NEW YORK (CNN) – Half of children with mental health conditions in the United States have no treatment, according to a study published Monday in the journal JAMA Pediatrics.
Researchers reviewed data from the 2016 National Child Health Survey, a national survey administered to parents of children and adolescents. Of the 46.6 million children aged 6 to 18 whose parents completed the survey, 7.7 million had at least one mental health condition – such as depression, anxiety or a lack of attention / hyperactivity – and only half received treatment or counseling from a mental health provider for 12 months prior to the survey.
The number of children with mental health conditions varies from state to state. In Hawaii, for example, 7.6 percent of children have one of the conditions, compared to 27.2 percent in Maine. The number of children with a diagnosis of mental health condition that is not treated by a provider has also reached wide, from 29.5 percent in the District of Columbia to 72.2 percent in North Carolina.
Mark Peterson, associate professor at the University of Michigan Medicine and senior author of the study, has a long history of studying health conditions beginning with childhood and eventually resulting in disabilities.
"Historically, I studied everything from the neck," he said. Peterson said he once again recalled the conditions affecting children from an early age in a wider way, which led him to study mental health. He did not expect to find such high numbers.
But children and young psychiatrists and psychologists are not surprised at the results.
"Unfortunately, this is not a news story for us," Dr. said. Barbara Robles -Ramamurthy, psychiatrist and adolescent Long School of Medicine at UT Health San Antonio, who is not involved in the study.
"We know that the number of children with mental illness and who is not being treated is very high," he added.
There are many difficulties and challenges for children and their families when it comes to access to mental health services, explained Jennifer Mautone, a psychologist at the Department of Child and Adolescent Psychiatry and Behavioral Sciences at Children's Philadelphia Hospital
In some families and communities, mental illness is still seen in a negative light, explained Robles-Ramamurthy.
"We have over the last two decades that have begun to really work in d" Because of this, many families and young people are uncomfortable access to mental health services, "says Mautone .
The next big issue is insurance coverage, said Robles-Ramamurthy. [1
Even in states with appropriate provisions for families seeking mental health treatment, qualified providers may not be enough.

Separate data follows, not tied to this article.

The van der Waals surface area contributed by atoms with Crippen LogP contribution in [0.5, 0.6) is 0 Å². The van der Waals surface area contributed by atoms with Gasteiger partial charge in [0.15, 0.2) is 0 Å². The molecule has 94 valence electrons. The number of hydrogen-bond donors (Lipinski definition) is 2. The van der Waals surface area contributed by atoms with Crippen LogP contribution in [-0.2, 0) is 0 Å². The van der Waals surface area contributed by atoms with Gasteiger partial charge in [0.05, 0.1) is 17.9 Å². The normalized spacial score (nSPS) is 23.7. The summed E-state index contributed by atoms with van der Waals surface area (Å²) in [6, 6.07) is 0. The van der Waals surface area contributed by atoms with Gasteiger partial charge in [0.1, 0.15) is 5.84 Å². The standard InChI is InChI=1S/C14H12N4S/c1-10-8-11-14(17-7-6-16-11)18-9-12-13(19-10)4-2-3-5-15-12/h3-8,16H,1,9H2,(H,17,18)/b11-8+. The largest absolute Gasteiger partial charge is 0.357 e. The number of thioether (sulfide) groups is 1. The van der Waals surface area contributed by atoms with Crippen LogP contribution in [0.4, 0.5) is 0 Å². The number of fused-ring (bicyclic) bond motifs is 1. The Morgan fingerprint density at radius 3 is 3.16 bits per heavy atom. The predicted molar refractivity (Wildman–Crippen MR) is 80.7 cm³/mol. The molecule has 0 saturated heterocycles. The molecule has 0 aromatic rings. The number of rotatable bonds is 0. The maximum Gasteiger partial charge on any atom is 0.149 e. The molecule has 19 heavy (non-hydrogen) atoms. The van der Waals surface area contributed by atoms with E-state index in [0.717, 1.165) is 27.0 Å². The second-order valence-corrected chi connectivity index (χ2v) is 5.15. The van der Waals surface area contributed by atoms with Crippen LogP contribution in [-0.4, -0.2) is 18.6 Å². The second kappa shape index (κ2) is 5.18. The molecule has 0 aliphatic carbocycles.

According to data from the American Academy of Child and Teen Psychiatry, most of the country faces a serious lack of youth training and youth psychiatrists, with fewer than 17 providers available to every 100,000 children.
This means that many families facing a long waiting period, which can lead to the worries of underlying mental health conditions in the child and finally requires more treatment sessions than if the situation was addressed in The early stages, Mautone explained.
Competent qualified providers are facing another challenge: communicating with other systems that have caring for children.
There are many systems in this country that are aimed at protecting children, said Robles-Ramamurthy, including the education system, the health care system, the juvenile justice system and the child welfare system.
"All these systems that should take care of the children often do not talk to one another," he said. "Many times children are falling into the cracks and families do not get the proper support they need," he added.
In an attempt to provide timely mental health services for children, many children's health systems began to include these services in pediatrician offices.
By introducing themselves to pediatricians, mental health providers build on the existing trust and reach families in a familiar environment, Mautone said, leading to such a program: the Healthy Minds, Healthy Kids Initiative at the Philadelphia Children's Hospital.
"We can easily use, many times the same day, to explain our service, meet the family and start understanding what challenges are," he added.
than 2,500 patients in the last two years and continues to expand. Robles-Ramamurthy said this is a sign of progress but says there's still more to do.
"Psychosocial disorders result in serious consequences in our communities, including high levels of suicide, academic refusal and unemployment," he said. .
Ang-CNN-Wire ™ & © 2018 Cable News Network, Inc., a Time Warner Company. All rights reserved.